It was hard to believe that this mighty spruce could have started as one tiny seed, but of course it did.
Those of you who have studied botany know what happens in the process of growth. A tree develops a crown. The uplifted trunk and outreaching branches and network of twigs make a broad, tall frame for the leaves. The leaves soak in the sunlight. The leaves use air, water, and sunlight to make food for the plant. A tree also develops a root system. The roots are the fastest growing part of a tree. Roots are longer and usually have more branches than the crown above them. They collect water in the damp ground and send it up the trunk to the leaves. The roots also serve as a mighty anchor which holds the tree upright.
The roots can only grow as fast as they get energy from the leaves in the form of sugar, vitamins, and hormones. The food-making operation of the leaves is controlled by the amount of water sent from the roots. There is in the tree a marvelous example of the constant interdependency and a graphic example of how the continuance of small acts leads to remarkable growth and strength. Our giant tree seemed almost indestructible, but of course it wasn’t and it isn’t. Just let the day come when the giant reaching, searching taproot cannot find a steady source of water, and the tree will begin to wither and fade. Death would not likely come by one mighty blow, but more likely by a gradual withering away.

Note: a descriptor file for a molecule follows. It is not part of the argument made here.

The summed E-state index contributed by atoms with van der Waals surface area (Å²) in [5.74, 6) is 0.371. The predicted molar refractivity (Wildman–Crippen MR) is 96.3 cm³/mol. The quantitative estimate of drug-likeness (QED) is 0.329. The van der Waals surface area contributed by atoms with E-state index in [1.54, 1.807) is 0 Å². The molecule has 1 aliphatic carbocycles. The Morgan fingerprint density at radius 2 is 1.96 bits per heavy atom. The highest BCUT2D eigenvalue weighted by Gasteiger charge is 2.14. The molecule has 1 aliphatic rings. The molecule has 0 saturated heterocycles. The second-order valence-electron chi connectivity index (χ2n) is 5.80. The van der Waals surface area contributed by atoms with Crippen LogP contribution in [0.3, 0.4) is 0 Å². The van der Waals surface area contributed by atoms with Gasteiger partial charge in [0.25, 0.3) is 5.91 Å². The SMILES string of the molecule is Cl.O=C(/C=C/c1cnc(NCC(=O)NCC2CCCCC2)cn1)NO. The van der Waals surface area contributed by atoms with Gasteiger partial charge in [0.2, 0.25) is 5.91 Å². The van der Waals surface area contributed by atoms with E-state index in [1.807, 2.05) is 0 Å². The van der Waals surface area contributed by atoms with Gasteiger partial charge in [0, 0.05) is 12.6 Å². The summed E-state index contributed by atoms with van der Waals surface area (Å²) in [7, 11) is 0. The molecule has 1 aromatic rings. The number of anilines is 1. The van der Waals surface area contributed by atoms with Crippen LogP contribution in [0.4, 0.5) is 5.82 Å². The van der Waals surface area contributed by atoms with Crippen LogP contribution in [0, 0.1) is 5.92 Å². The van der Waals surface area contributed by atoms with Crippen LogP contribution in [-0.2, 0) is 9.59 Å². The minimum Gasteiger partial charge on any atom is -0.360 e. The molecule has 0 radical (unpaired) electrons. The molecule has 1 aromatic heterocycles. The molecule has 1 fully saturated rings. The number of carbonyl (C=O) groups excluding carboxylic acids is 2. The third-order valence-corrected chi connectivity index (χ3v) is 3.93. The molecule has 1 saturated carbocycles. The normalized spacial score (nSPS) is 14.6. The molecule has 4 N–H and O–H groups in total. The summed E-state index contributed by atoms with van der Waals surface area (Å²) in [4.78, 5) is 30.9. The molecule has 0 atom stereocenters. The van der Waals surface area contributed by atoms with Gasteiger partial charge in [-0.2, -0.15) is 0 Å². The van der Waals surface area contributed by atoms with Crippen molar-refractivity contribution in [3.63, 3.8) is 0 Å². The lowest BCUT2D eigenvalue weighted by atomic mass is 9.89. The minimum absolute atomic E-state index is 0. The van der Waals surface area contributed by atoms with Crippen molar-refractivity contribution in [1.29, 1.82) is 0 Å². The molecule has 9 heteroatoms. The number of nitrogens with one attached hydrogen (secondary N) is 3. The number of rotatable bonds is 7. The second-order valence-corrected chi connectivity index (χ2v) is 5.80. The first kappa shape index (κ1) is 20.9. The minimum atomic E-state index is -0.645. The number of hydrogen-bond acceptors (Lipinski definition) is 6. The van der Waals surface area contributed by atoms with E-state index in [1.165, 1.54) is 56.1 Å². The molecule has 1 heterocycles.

The Root System